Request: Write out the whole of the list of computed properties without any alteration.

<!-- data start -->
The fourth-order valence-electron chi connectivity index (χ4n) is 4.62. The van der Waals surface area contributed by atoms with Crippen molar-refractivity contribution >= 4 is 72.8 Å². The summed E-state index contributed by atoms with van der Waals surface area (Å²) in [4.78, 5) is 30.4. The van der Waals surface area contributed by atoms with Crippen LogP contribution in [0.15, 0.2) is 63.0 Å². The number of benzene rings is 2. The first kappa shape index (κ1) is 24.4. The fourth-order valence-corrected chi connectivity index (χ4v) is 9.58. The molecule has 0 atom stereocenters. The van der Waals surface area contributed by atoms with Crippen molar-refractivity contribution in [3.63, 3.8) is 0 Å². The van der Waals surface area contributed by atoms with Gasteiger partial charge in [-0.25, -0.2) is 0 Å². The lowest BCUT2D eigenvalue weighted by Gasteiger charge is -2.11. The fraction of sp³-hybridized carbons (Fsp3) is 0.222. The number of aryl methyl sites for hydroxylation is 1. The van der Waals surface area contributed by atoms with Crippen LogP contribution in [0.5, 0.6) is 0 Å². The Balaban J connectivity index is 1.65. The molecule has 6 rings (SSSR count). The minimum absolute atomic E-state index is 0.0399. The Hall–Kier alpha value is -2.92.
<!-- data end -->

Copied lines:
The fourth-order valence-electron chi connectivity index (χ4n) is 4.62. The van der Waals surface area contributed by atoms with Crippen molar-refractivity contribution >= 4 is 72.8 Å². The summed E-state index contributed by atoms with van der Waals surface area (Å²) in [4.78, 5) is 30.4. The van der Waals surface area contributed by atoms with Crippen LogP contribution in [0.15, 0.2) is 63.0 Å². The number of benzene rings is 2. The first kappa shape index (κ1) is 24.4. The fourth-order valence-corrected chi connectivity index (χ4v) is 9.58. The molecule has 0 atom stereocenters. The van der Waals surface area contributed by atoms with Crippen molar-refractivity contribution in [3.63, 3.8) is 0 Å². The van der Waals surface area contributed by atoms with Gasteiger partial charge in [-0.25, -0.2) is 0 Å². The lowest BCUT2D eigenvalue weighted by Gasteiger charge is -2.11. The fraction of sp³-hybridized carbons (Fsp3) is 0.222. The number of aryl methyl sites for hydroxylation is 1. The van der Waals surface area contributed by atoms with Crippen LogP contribution in [0.5, 0.6) is 0 Å². The Balaban J connectivity index is 1.65. The molecule has 6 rings (SSSR count). The minimum absolute atomic E-state index is 0.0399. The Hall–Kier alpha value is -2.92.